Important: Please read the Qt Code of Conduct -

[Solved] Bug in Qt's translations on Mac OSX: garbled app menu item in some languages?

  • Edit: nevermind. I had cut and pasted a qt_pt.ts file, from gitorious website to a file on my PC. For unknown reasons, that causes problems with Unicode strings. What works is to git clone the qttranslations repository, and copy .ts files from there. The rest of this thread is of dubious value....

    If you use git to doOn OSX, some languages, some items in the app menu are garbled (don't display with the proper glyphs.) For example, in Portuguese and French, the 'Preferences' item is garbled. For example, in Portuguese, it appears something like 'Preferncias' (where * represents a glyph), but I think the '' should display as one glyph (an 'e' with a 'hat' over it.)

    Has anyone seen this, or can explain any ways to properly fix it? (I am not an expert at unicode issues.)

    I think it should be reported as a bug. But I'm not sure whether its a bug in the Qt library code or in the translations (which are provided by third parties.) I think it probably affects other strings in the qt_pt.ts file (not just for the Mac app menu.) I don't think it is a problem with the way I have configured my OSX, but it could be.

    I think I could workaround by providing my own translation (in context MAC_APPLICATION_MENU) that is used ahead of the translator using Qt's qt_pt.qm file.

    Browse to gitorious qt/qtranslations/translations/qt_pt.ts. In a Firefox browser, the translation string for 'Preferences' appears one way (the correct way?.) Then open the 'raw blob' and it appears another way (as it does on OSX, with extra glyphs.)

    I'm thinking that OSX uses UTF-8 and the translated strings are proper UTF-8. But I'm wondering whether it is about precomposed versus decomposed, see "here": .

  • I'm also wondering whether .qm files are portable. I ran lrelease (to create my .qm files, including qt_pt.qm) on Linux, and just copied the .qm files to my Mac development machine. In other words, does lrelease 'understand' the differences in unicode on the different platforms, so that I need to run lrelease on the target platform?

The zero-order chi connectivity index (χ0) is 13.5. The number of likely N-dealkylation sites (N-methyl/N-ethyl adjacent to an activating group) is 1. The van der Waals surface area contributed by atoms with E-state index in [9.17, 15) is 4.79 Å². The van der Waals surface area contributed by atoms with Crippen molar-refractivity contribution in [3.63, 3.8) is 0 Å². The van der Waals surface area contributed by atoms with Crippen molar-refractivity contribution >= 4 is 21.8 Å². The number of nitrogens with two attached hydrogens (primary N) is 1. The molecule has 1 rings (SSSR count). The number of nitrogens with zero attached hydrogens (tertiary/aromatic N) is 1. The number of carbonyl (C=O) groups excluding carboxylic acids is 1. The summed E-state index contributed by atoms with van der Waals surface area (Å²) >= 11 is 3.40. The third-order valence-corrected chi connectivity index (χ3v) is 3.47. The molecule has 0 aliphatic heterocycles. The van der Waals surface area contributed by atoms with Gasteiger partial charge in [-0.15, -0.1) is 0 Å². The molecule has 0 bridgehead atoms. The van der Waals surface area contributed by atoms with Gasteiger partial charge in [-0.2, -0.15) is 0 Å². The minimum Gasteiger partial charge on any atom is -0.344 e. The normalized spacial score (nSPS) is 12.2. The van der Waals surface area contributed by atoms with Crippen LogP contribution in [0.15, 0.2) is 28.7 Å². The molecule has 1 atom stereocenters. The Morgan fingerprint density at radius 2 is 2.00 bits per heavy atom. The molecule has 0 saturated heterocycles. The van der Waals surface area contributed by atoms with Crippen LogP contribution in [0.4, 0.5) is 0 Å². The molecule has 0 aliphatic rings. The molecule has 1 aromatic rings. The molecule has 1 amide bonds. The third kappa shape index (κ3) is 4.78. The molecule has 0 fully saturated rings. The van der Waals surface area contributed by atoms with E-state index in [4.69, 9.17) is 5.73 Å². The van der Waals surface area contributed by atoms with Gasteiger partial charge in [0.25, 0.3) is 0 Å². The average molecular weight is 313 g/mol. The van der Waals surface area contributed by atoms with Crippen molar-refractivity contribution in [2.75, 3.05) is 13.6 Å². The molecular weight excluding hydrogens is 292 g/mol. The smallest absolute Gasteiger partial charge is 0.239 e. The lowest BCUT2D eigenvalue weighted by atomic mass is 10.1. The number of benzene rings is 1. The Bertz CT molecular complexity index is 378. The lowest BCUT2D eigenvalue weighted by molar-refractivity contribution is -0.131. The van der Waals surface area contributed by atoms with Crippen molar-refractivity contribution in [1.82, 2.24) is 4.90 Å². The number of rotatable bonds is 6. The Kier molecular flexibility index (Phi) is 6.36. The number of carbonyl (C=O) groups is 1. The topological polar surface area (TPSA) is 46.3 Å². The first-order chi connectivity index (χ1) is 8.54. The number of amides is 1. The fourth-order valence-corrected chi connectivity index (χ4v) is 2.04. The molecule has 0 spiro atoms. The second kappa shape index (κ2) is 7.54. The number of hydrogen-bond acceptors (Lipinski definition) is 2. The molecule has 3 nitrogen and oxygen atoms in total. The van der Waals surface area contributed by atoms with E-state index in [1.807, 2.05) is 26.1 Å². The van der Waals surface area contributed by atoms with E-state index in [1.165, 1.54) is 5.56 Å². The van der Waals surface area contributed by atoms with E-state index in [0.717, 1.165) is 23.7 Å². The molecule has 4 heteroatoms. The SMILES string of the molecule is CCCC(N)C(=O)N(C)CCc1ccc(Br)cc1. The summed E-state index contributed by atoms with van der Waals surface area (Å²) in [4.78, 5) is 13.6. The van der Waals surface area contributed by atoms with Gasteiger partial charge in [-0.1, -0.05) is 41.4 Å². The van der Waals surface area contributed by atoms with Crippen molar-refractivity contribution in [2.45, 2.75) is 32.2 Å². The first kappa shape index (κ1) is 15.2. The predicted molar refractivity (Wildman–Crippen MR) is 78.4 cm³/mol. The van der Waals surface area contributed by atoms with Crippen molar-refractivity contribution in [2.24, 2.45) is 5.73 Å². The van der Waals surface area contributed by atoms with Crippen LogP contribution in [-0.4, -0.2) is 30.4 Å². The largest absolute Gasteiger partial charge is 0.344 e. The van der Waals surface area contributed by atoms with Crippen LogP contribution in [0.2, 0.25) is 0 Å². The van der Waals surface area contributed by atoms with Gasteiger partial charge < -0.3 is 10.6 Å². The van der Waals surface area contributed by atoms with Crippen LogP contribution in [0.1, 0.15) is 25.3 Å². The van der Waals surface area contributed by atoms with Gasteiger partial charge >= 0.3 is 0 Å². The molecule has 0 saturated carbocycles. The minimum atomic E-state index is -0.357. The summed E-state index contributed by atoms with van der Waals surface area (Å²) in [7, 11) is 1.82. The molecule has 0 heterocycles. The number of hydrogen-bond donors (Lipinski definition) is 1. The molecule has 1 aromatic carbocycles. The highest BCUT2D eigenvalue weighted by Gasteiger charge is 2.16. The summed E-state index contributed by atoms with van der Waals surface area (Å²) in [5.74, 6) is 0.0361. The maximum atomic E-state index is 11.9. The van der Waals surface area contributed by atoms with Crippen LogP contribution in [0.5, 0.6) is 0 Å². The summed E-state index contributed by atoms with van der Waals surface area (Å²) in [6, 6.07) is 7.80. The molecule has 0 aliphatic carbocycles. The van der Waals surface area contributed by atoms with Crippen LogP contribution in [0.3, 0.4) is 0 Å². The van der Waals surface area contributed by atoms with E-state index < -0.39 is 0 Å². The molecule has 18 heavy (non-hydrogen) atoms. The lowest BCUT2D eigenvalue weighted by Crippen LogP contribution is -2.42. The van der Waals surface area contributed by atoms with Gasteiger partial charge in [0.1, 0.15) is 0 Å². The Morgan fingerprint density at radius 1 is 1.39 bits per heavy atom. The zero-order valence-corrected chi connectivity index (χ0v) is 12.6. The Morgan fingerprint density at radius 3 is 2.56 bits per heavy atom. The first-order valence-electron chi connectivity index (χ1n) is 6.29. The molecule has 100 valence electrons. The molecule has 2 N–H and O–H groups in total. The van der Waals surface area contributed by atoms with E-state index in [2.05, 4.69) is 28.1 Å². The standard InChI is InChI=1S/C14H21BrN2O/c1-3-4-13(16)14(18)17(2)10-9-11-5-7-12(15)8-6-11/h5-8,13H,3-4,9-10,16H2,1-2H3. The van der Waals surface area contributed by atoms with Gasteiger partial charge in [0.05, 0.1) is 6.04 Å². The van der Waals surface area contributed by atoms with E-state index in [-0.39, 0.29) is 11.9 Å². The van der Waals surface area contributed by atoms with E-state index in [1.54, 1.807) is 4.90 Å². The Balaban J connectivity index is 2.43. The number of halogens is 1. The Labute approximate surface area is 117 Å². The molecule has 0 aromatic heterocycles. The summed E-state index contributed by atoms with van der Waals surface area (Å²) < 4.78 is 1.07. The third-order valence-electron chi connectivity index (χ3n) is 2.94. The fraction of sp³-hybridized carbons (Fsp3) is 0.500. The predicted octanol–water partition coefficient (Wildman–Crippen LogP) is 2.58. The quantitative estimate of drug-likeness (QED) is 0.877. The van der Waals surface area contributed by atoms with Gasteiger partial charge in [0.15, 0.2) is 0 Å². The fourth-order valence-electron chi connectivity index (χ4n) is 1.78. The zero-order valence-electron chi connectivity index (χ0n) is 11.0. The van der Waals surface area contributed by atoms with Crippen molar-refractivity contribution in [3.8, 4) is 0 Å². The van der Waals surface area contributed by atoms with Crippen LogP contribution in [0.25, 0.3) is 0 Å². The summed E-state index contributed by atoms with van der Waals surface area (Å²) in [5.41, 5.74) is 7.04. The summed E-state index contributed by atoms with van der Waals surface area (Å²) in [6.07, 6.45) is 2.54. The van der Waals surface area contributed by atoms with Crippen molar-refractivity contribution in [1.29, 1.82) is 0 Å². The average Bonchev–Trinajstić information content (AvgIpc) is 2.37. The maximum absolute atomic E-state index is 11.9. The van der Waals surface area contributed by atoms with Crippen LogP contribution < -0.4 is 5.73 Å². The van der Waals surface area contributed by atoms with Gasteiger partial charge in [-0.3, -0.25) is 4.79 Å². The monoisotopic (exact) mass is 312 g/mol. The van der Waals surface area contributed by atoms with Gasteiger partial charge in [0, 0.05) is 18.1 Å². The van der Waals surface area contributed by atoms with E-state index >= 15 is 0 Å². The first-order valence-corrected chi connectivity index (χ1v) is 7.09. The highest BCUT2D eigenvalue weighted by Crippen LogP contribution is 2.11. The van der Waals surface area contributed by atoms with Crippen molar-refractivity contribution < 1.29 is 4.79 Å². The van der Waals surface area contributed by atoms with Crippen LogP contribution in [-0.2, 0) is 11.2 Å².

(As well, I'm using PyQt and using pyrcc to put the .qm files in resource file, which is actually what I copied to the Mac.)

  • Lifetime Qt Champion


    Did you check the "bug report system": to see it it's something known ?

    By the way, what version of Qt and OS X are you using ?

  • I just checked the bug reports. I don't see this exactly, but I see many related, recent bug fixes that I will explore.

    OSX 10.9 Mavericks, Qt 5.3 (5.3.1 ???)

  • Lifetime Qt Champion

    You might want to try the 5.3.2 snapshots

  • I think I am using the latest commit of qt_pt.ts, from gitorious the qt/qt repository (isn't that the snapshot?) Instead, maybe I should be using the stable .ts or .qm file shipped with the version of Qt I am using (since the snapshot of the translations may not have been modified yet to keep up with any changes to Qt executables?)

    I used od (the octal dump tool) to inspect the file. A .ts file is XML and says at the top it is UTF-8 encoded. Decoding it by hand as UTF-8, I think the 4 bytes that should be just two bytes for U+00e7 (Latin small letter c with cedilla) definitely code for U+00c3 and U+0083 (the same wrong glyphs that you see either using Linguist or viewing the raw blob in a browser.) But I still don't understand how a browser to the source (not the raw blob) shows the correct glyph. It really baffles me, but that might explain how some translator-person was fooled into thinking it was correctly translated.

    I will take it up on the mail list for translators. I think this is a bug in translation, not in the executable source, and QTBUG tracker for the component L10N (translations) is apparently not the right place. I haven't talked to any persons-who-are-translators yet, I don't know whether they track such things.

  • Lifetime Qt Champion

    Can you create a minimal application + translation that reproduces this ?

  • Yes, I could provide a small Python/PyQt app + qt_pt.qm. The app would display a QErrorMessage of type Debug, whose translation is also bad (it's not just the Mac application menu, and not just on OSX.)

    But is that necessary, since if it it looks wrong in Linguist on any platform, one can say it is a wrong translation? Example: open Qt Linguist on qt_pt.ts from the repository. Look at the source text "Debug Message" in the context "QErrorMessage". The translated text wrongly has capital letters in the middle of words (which I think is wrong in most words of most Latin languages, except for proper names like McTavish.) (This example would rarely be noticed. The example for the MAC_APPLICATION_MENU context is more important.) It's not just the Portuguese translation either, there are examples in the French translation.

Log in to reply